Nahum 1 (NKJV) The burden against Nineveh. The book of the vision of Nahum the Elkoshite. 2 God is jealous, and the LORD avenges; The LORD avenges and is furious. The LORD will take vengeance on His adversaries, And He reserves wrath for His enemies; 3 The LORD is slow to anger and great in power, And will not at all acquit the wicked. The LORD has His way In the whirlwind and in the storm, And the clouds are the dust of His feet. 4 He rebukes the sea and makes it dry, And dries up all the rivers. Bashan and Carmel wither, And the flower of Lebanon wilts. 5 The mountains quake before Him, The hills melt, And the earth heaves at His presence, Yes, the world and all who dwell in it.

The subject of this judgement is Nineveh, not the physical world. This is the way God describes the fall of a nation. If this language describes the judgement of God on nations, why, when we come to the New Testament, do we make it be the destruction of the universe? It is only because we do not understand how the Bible uses this apocalyptic language. If the destruction of heaven and earth were to be taken literally in all of the Old Testament passages, it would mean that heaven and earth were destroyed a bunch of times. This language is clearly not literal but figurative and apocalyptic.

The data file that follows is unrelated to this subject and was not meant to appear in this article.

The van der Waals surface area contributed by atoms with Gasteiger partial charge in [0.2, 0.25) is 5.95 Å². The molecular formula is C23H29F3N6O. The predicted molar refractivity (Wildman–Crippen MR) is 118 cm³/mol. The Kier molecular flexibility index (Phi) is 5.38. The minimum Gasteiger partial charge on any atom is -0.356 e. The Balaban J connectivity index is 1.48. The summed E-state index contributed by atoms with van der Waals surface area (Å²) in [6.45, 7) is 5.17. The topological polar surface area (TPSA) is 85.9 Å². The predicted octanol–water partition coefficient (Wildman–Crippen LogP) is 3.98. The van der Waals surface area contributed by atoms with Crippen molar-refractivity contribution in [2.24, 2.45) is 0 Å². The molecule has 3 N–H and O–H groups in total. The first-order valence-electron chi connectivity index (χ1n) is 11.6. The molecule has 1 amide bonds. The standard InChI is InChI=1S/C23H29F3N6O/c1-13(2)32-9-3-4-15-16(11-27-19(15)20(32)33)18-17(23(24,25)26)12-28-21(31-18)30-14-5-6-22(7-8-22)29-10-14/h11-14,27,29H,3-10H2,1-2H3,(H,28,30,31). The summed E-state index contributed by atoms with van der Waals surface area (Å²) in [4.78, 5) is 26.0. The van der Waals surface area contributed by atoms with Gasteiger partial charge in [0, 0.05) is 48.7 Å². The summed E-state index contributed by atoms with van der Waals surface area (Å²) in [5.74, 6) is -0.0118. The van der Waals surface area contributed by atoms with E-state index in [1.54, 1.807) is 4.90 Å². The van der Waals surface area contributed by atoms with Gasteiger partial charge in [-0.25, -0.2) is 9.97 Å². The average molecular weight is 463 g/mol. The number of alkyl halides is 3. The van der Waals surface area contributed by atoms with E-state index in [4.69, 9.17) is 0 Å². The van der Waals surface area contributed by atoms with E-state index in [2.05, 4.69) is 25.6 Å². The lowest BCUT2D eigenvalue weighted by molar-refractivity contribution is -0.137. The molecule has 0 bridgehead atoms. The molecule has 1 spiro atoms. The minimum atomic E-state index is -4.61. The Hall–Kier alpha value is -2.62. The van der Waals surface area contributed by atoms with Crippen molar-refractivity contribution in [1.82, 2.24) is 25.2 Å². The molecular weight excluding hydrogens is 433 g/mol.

John Brown (1853) said,

'Heaven and earth passing,' understood literally, is the dissolution of the present system of the universe, and the period when that is to take place, is called the 'end of the world.' But a person at all familiar with the phraseology of the Old Testament Scriptures, knows that the dissolution of the Mosaic economy, and the establishment of the Christian, is often spoken of as the removing of the old earth and heavens, and the creation of a new earth and new heavens" (vol. 1, p. 170)